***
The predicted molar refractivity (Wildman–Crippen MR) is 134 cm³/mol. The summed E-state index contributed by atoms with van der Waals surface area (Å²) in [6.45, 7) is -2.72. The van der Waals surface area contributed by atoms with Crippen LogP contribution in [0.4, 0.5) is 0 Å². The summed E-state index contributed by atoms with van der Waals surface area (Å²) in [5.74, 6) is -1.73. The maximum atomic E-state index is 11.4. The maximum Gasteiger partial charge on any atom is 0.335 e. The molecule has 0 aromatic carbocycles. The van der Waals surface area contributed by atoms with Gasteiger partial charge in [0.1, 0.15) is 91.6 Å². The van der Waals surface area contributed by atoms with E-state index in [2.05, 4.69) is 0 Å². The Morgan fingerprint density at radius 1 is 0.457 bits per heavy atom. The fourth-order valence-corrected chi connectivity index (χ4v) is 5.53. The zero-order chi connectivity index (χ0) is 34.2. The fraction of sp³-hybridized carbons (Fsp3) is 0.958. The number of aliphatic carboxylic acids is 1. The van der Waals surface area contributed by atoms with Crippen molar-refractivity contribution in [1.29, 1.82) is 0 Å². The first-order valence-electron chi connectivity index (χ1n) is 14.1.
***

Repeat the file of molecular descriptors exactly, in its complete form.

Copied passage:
The predicted molar refractivity (Wildman–Crippen MR) is 134 cm³/mol. The summed E-state index contributed by atoms with van der Waals surface area (Å²) in [6.45, 7) is -2.72. The van der Waals surface area contributed by atoms with Crippen LogP contribution in [0.4, 0.5) is 0 Å². The summed E-state index contributed by atoms with van der Waals surface area (Å²) in [5.74, 6) is -1.73. The maximum atomic E-state index is 11.4. The maximum Gasteiger partial charge on any atom is 0.335 e. The molecule has 0 aromatic carbocycles. The van der Waals surface area contributed by atoms with Gasteiger partial charge in [0.1, 0.15) is 91.6 Å². The van der Waals surface area contributed by atoms with E-state index in [2.05, 4.69) is 0 Å². The Morgan fingerprint density at radius 1 is 0.457 bits per heavy atom. The fourth-order valence-corrected chi connectivity index (χ4v) is 5.53. The zero-order chi connectivity index (χ0) is 34.2. The fraction of sp³-hybridized carbons (Fsp3) is 0.958. The number of aliphatic carboxylic acids is 1. The van der Waals surface area contributed by atoms with Crippen molar-refractivity contribution in [1.29, 1.82) is 0 Å². The first-order valence-electron chi connectivity index (χ1n) is 14.1.